Walkthrough: TDD Support with the Generate From Usage Feature in VS 2010 (Lisa Feigenbaum)

Lisa Feigenbaum

As part of the October VS 2010 CTP, we also shipped a set of walkthrough documents explaining how to use the product to experience the new features. The CTP was released as a Virtual PC image, and can be a pretty hefty download to undertake. So for those of you just interested to know what’s there, reading the walkthroughs can be a good alternative!

Below is the combined VB/C# walkthrough for “Generate From Usage”. Please tell us your feedback on this new IDE feature, either at the end of this blog post or at the following forum:



Walkthrough: TDD Support with the Generate From Usage Feature

This walkthrough demonstrates how to use the new Visual Studio 2010 Generate From Usage feature that supports Test-Driven Development (TDD).

TDD is an approach to software design in which you first write unit tests based on the product specifications, and then write the source code required to make the test succeed. Visual Studio 2010 supports TDD by generating new types and members in your source code when you first reference them in your test cases.

Visual Studio 2010 generates the new types and members with minimal interruption to your workflow. You can create stubs for types, methods, properties, or constructors without leaving your current location in code. When you invoke a dialog box to specify options for type generation, the focus returns immediately to the current open file when the dialog box closes.

In the release version of Visual Studio 2010, the Generate From Usage feature can be used in conjunction with any test framework that integrates with Visual Studio. In this walkthrough, the Microsoft Unit Testing Framework is demonstrated.

To set up a project and test project

1. In Visual C# or Visual Basic, create a new Windows Class Library project and name it GFUDemo_VB or GFUDemo_CS, depending on which language you have chosen.

2. In Solution Explorer, right-click the solution icon at the top, point to Add, and then click New Project to open the Add New Project dialog box. In the Project Types pane on the left, click Test.

3. In the Templates pane on the right, click Test Project and accept the default name of TestProject1.

4. Click OK to close the Add New Project dialog box.

You are now ready to begin writing tests.

To generate a new class from a unit test

1. The test project contains a file named UnitTest1. Double-click this file in Solution Explorer to open it in the Code Editor.

Locate the declaration for class UnitTest1 and rename it to AutomobileTest. Locate TestMethod1 and rename it to DefaultAutomobileIsInitializedCorrectly. Inside this method, create a new instance of a class named Automobile. Notice that a wavy underline immediately appears, indicating a compile-time error, along with a smart tag under the type name. Also notice that the exact location of the smart tag varies, depending on whether you are using Visual Basic or C#, as shown in the following illustrations:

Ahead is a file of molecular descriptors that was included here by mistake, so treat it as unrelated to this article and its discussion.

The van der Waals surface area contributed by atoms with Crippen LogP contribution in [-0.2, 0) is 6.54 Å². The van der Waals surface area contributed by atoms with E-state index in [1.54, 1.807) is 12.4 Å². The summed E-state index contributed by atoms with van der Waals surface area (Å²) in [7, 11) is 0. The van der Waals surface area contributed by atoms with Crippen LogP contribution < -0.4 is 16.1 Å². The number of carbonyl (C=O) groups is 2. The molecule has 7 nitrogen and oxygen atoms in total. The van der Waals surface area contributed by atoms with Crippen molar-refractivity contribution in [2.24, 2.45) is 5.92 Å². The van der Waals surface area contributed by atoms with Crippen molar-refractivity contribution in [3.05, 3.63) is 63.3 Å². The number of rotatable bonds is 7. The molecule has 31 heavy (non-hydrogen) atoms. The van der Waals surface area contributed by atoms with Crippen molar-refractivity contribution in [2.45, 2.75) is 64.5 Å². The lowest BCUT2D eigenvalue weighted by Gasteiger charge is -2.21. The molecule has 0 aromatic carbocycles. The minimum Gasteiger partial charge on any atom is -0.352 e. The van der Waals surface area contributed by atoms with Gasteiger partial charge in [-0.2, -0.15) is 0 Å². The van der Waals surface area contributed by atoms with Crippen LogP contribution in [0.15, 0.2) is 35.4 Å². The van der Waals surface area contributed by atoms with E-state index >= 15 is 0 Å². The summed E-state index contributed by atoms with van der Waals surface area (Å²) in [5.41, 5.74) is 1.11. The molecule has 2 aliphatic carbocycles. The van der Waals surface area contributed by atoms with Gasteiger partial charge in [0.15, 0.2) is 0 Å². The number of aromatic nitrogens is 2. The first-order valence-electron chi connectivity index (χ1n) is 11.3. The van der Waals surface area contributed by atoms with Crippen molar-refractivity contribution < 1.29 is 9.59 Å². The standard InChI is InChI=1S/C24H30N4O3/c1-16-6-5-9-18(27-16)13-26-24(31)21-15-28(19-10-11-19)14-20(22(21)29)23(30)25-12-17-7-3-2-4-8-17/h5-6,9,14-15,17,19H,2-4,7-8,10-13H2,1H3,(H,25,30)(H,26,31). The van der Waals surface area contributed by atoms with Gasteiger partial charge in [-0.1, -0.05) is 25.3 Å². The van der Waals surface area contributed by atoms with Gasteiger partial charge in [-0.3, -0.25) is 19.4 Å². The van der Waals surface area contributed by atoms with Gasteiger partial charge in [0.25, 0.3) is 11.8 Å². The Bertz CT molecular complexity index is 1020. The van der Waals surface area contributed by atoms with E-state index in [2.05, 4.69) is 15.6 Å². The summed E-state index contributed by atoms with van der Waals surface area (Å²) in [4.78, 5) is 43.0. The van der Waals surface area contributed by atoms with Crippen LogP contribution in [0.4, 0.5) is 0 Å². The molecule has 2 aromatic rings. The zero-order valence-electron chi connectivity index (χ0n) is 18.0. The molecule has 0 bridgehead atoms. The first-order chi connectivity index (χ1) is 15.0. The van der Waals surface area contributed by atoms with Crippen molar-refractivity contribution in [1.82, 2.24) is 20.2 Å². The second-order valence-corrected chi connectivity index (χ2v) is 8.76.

Visual C# code

Visual Basic code

2. Rest the mouse pointer over the smart tag to see the error message that indicates that no type named Automobile has been defined yet. Click the smart tag or press CTRL+. (CTRL+period) to invoke the Generate From Usage context menu, as shown in the following illustration:

Visual C# code

Visual Basic code

3. Now you have two choices. You can click Generate Class ‘Automobile’ to create a new file in your test project and populate it with an empty class named Automobile. This option provides the quickest way to create a new class type in a new file with default access modifiers in the current project. However, you may prefer to place the new file in your source code project, or you may want to place the class in an existing file or specify its access modifiers. In such cases, click Generate other to open the New Type dialog box.


In the Project location list box, click GFUDemo_VB or GFUDemo_CS to instruct Visual Studio to place the file in the source code project, as opposed to the test project. Note that you can also specify the access of the type, in addition to whether the new type is a class, a struct, or an enumeration, in this dialog box. You can also choose to generate the type in an existing file.

4. Click OK to close the dialog box and create the new file.

5. In Solution Explorer, look under the GFUDemo_VB or GFUDemo_CS project node to verify that the new file has been created. Note that, in the Code Editor, the focus is still in AutomobileTest.DefaultAutomobileIsInitializedCorrectly, so you can continue writing your test with a minimum of interruption.

To generate a property stub

Assume that the product specification states that the Automobile class has two public properties named Model and TopSpeed. These properties are required to be initialized with default values of “Not specified” and -1 by the default constructor. This unit test will verify that the default constructor sets the properties to their correct default values.

1. Add this line of code to DefaultAutomobileIsInitializedCorrectly:

Visual C# code
Assert.IsTrue(myAuto.Model == “Not specified” && myAuto.TopSpeed == -1);

Visual Basic code
Assert.IsTrue(myAuto.Model = “Not specified” And myAuto.TopSpeed = -1)